Seven important areas have been the focus of this study: the general attitude towards knowledge sharing; preferred sources for study‐related tasks; perceived frequency of knowledge sharing for study‐related tasks; types of information and knowledge shared; preferred channels for knowledge sharing; factors limiting knowledge sharing; and knowledge sharing motivators. The data collected from 423 undergraduate students suggest that there are differences between the students in the public and private universities when it comes to knowledge sharing patterns.

Research limitations/implications

The paper serves more as a descriptive study on the knowledge sharing patterns rather than a correlational study to find the relationship among variables.

Practical implications

The findings suggest that group activities should be structured in all curricula in order to encourage sharing among students. Academics are expected to play an important role to encourage their students to share by means of putting emphasis on collaborative learning to reduce competition among students. The management of universities can promote knowledge sharing by understanding the barriers and motivators of knowledge sharing.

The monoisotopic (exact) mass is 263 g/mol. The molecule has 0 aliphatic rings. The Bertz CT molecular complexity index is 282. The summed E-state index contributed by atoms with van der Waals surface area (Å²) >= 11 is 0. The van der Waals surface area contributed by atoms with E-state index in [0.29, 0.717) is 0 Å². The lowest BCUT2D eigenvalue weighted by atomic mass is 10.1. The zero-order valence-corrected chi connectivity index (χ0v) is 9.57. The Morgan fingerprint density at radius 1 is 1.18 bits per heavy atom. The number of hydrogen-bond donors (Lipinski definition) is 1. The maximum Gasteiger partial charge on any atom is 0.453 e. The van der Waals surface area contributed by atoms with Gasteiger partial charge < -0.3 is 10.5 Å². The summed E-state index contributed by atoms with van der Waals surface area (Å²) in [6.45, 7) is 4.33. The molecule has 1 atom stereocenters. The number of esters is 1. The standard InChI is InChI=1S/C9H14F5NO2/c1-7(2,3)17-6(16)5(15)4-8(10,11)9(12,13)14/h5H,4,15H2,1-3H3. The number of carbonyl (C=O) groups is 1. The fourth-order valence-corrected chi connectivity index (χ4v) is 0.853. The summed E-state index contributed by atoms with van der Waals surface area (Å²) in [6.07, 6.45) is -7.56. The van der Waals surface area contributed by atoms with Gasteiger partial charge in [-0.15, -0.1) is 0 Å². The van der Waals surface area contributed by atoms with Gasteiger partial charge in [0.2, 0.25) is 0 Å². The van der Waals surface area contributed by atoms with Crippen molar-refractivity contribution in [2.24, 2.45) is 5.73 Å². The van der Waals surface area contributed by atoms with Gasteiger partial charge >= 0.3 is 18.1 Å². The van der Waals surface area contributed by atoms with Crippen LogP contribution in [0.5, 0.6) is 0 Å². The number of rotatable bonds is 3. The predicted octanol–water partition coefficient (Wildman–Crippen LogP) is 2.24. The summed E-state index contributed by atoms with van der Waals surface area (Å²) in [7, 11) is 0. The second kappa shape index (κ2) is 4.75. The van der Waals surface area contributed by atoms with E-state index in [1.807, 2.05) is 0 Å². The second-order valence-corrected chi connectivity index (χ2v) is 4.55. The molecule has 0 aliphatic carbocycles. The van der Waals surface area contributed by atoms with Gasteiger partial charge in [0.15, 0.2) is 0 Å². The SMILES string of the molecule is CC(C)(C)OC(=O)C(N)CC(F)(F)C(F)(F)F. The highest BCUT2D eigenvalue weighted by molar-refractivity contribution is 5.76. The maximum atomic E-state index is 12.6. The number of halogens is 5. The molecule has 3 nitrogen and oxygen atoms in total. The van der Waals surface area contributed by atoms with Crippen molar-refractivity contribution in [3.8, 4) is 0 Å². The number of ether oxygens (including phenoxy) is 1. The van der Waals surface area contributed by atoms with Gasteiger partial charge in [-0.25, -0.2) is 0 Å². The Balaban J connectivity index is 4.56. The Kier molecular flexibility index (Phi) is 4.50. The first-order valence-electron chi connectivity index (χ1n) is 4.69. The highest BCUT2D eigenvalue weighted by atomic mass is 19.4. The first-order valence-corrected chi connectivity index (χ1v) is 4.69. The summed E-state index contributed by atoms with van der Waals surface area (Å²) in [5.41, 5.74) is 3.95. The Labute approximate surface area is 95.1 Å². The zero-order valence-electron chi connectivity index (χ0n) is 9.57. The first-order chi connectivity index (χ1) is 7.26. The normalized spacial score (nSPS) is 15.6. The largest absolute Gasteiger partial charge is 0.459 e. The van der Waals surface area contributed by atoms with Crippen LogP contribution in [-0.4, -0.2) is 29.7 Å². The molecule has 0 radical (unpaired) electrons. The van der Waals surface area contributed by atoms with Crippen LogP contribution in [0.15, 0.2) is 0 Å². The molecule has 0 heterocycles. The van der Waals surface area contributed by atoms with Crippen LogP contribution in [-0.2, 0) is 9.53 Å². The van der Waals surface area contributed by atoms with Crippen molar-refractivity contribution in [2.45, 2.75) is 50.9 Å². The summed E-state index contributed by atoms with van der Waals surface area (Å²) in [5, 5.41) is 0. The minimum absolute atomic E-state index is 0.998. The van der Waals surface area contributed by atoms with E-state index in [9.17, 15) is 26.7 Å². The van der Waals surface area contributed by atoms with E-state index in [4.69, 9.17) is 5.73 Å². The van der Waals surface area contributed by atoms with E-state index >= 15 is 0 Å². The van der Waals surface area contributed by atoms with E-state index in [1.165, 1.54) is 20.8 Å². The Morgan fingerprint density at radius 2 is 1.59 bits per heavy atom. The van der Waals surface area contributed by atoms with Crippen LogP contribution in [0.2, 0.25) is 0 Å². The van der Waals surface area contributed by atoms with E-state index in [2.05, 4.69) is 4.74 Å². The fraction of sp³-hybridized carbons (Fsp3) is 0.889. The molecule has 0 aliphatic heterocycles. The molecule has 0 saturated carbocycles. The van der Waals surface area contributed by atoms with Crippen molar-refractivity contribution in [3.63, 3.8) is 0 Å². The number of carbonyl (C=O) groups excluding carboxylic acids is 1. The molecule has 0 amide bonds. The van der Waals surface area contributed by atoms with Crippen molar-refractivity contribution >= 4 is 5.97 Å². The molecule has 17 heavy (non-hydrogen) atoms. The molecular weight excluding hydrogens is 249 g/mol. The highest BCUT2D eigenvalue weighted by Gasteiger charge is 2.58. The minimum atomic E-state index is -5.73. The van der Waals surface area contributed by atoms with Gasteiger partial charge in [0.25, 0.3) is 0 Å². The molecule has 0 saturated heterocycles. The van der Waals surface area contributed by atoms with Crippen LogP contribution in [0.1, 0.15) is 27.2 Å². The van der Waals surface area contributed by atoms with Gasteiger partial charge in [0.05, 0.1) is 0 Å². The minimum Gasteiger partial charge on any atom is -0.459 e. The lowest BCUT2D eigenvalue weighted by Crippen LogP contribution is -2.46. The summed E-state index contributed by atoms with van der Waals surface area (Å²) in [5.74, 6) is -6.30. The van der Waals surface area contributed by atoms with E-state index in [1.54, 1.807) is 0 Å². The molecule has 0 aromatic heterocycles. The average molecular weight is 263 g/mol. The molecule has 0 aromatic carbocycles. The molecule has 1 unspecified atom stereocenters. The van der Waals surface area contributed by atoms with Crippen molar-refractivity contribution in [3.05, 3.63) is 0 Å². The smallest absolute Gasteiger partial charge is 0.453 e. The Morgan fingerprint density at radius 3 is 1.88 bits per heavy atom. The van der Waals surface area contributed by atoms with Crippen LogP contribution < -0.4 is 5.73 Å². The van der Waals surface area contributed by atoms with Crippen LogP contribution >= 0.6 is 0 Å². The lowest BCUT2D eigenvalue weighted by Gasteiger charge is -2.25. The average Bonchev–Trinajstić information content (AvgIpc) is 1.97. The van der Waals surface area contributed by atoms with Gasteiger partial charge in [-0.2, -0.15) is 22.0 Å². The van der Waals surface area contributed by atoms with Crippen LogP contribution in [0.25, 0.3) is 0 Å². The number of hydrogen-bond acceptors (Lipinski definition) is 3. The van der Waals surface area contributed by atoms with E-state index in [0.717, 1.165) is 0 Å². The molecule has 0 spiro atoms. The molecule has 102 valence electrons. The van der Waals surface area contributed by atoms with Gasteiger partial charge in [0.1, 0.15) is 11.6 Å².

Originality/value

The paper is among the first to compare the knowledge sharing patterns among private and public undergraduate students in Malaysia.

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Article
Publication date: 28 October 2014

Muhammad Sabbir Rahman, Abdul Highe Khan, Md. Mahabub Alam, Norizah Mustamil and Chin Wei Chong

– The aim of this inquiry is to uncover the pattern of knowledge-sharing behaviour among the undergraduate and postgraduate students of private universities in Bangladesh.

Abstract

Purpose

The aim of this inquiry is to uncover the pattern of knowledge-sharing behaviour among the undergraduate and postgraduate students of private universities in Bangladesh.

Design/methodology/approach

This inquiry studied the knowledge-sharing pattern of undergraduate and graduate students by utilising a questionnaire-based open-ended survey from several private universities in Dhaka, Bangladesh. Apart from the descriptive statistics, the research used t-test to further explain the data.

Findings